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Bad Employee Engagement? Why It Could Be Your Fault as the Manager

March 30th, 2017

If you’re noticing that your team seems dissatisfied and unmotivated on the job, maybe you’re looking for the cause of this in the wrong places. Is it possible that bad employee engagement can be your fault as the manager? Take a look at how you interact with your team and motivate them to perform. There may be some changes you can make that will help improve the overall quality of work and everyone’s satisfaction. Here are four questions to ask yourself.

1. Are you asking employees to contribute?

Why should you ask your team to do their job every day? This seems counterintuitive. Your employees should be able to arrive to work each day and complete their duties without being asked, but is goes deeper than that. Your team wants to feel appreciated for their contributions. So, even for the job they are required to do every day, they want to know you notice. Ask your employees to contribute their own ideas every day.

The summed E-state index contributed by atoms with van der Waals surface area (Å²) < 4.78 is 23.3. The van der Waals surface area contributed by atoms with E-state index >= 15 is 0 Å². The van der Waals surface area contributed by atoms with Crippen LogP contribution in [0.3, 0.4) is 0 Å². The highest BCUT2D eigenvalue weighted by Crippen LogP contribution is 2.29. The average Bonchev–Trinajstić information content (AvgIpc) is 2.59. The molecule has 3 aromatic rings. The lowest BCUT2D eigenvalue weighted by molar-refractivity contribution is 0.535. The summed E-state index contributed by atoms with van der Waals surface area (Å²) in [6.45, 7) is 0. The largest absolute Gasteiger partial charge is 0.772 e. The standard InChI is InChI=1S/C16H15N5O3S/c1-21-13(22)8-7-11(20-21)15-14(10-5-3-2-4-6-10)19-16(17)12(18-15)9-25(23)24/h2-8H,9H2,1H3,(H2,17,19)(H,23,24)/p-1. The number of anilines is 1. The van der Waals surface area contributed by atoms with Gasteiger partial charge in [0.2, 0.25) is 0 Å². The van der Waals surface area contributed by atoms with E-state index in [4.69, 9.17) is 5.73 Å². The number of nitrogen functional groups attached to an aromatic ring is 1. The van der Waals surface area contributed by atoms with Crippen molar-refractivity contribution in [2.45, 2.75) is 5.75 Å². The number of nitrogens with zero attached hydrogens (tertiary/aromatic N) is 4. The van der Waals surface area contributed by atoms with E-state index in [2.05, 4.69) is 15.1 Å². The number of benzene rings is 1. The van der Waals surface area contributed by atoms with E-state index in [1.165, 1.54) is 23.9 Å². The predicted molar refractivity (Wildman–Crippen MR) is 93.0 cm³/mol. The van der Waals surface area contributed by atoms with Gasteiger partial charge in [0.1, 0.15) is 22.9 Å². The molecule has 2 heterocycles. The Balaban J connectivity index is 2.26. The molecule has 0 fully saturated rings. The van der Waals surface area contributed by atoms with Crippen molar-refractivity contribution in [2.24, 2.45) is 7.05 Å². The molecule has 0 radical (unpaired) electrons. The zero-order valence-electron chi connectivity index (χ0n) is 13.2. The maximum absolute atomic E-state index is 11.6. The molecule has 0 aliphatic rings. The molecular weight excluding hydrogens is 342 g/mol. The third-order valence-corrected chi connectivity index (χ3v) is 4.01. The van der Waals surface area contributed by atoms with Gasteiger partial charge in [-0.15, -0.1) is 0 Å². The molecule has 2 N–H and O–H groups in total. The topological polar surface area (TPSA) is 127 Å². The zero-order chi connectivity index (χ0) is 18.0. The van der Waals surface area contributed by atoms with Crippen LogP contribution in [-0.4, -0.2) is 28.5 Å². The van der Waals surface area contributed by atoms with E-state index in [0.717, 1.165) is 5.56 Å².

2. Do you dictate job duties to them?

On the same note, how do you ask your team to handle a new project or task? Do you dictate it to them without asking them to see how they feel? Yes, they have responsibilities, but sometimes it is in the way you ask that will make them eager to complete a project or procrastinate on it out of spite. Don’t dictate, ask.

3. Do they have buy-in with the mission statement?

What is the ultimate goal of your company? Not just earning money, but what is your company mission statement? Does your team feel connected to the cause of your company? When employees feel ownership over the outcome of their work, they are more likely to be dedicated to the work and eager to do a good job for the greater whole.

4. How are they willing to commit?